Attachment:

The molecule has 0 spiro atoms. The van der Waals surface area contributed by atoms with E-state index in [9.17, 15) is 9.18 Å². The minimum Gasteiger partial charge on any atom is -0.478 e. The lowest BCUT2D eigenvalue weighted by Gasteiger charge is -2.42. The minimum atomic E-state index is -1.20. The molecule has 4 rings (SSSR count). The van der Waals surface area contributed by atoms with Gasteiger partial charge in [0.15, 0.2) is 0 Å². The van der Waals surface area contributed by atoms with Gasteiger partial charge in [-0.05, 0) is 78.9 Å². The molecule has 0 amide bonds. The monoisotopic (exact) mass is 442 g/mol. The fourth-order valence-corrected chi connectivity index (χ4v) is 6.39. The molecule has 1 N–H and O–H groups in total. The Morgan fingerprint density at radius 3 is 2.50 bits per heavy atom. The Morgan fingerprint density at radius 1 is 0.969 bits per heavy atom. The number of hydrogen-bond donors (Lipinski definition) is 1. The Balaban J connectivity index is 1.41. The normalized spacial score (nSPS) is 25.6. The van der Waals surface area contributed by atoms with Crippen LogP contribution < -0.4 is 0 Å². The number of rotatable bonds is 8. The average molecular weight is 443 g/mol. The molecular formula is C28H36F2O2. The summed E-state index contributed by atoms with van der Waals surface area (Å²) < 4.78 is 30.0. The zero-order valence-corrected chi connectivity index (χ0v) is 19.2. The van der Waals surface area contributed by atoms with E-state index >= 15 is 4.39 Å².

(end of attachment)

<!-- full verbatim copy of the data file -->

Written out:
The molecule has 0 spiro atoms. The van der Waals surface area contributed by atoms with E-state index in [9.17, 15) is 9.18 Å². The minimum Gasteiger partial charge on any atom is -0.478 e. The lowest BCUT2D eigenvalue weighted by Gasteiger charge is -2.42. The minimum atomic E-state index is -1.20. The molecule has 4 rings (SSSR count). The van der Waals surface area contributed by atoms with Gasteiger partial charge in [0.15, 0.2) is 0 Å². The van der Waals surface area contributed by atoms with Gasteiger partial charge in [-0.05, 0) is 78.9 Å². The molecule has 0 amide bonds. The monoisotopic (exact) mass is 442 g/mol. The fourth-order valence-corrected chi connectivity index (χ4v) is 6.39. The molecule has 1 N–H and O–H groups in total. The Morgan fingerprint density at radius 3 is 2.50 bits per heavy atom. The Morgan fingerprint density at radius 1 is 0.969 bits per heavy atom. The number of hydrogen-bond donors (Lipinski definition) is 1. The Balaban J connectivity index is 1.41. The normalized spacial score (nSPS) is 25.6. The van der Waals surface area contributed by atoms with Crippen LogP contribution < -0.4 is 0 Å². The number of rotatable bonds is 8. The average molecular weight is 443 g/mol. The molecular formula is C28H36F2O2. The summed E-state index contributed by atoms with van der Waals surface area (Å²) < 4.78 is 30.0. The zero-order valence-corrected chi connectivity index (χ0v) is 19.2. The van der Waals surface area contributed by atoms with E-state index >= 15 is 4.39 Å².